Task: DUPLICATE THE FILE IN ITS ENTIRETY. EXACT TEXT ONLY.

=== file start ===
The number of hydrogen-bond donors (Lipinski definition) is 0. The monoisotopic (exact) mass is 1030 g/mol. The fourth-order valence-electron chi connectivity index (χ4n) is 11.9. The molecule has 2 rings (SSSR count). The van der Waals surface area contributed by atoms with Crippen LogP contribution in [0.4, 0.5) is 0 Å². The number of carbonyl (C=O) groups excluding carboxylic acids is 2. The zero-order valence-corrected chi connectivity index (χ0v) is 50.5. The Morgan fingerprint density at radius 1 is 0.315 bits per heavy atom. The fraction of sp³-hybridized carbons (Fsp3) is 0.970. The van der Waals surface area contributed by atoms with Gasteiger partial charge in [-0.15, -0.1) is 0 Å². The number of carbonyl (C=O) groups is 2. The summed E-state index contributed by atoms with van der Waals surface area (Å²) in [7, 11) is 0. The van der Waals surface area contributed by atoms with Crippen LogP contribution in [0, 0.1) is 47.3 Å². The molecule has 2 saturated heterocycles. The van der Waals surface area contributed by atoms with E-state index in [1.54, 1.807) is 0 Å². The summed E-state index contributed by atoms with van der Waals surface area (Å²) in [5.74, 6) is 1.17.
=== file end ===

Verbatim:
The number of hydrogen-bond donors (Lipinski definition) is 0. The monoisotopic (exact) mass is 1030 g/mol. The fourth-order valence-electron chi connectivity index (χ4n) is 11.9. The molecule has 2 rings (SSSR count). The van der Waals surface area contributed by atoms with Crippen LogP contribution in [0.4, 0.5) is 0 Å². The number of carbonyl (C=O) groups excluding carboxylic acids is 2. The zero-order valence-corrected chi connectivity index (χ0v) is 50.5. The Morgan fingerprint density at radius 1 is 0.315 bits per heavy atom. The fraction of sp³-hybridized carbons (Fsp3) is 0.970. The van der Waals surface area contributed by atoms with Gasteiger partial charge in [-0.15, -0.1) is 0 Å². The number of carbonyl (C=O) groups is 2. The summed E-state index contributed by atoms with van der Waals surface area (Å²) in [7, 11) is 0. The van der Waals surface area contributed by atoms with Crippen LogP contribution in [0, 0.1) is 47.3 Å². The molecule has 2 saturated heterocycles. The van der Waals surface area contributed by atoms with E-state index in [1.54, 1.807) is 0 Å². The summed E-state index contributed by atoms with van der Waals surface area (Å²) in [5.74, 6) is 1.17.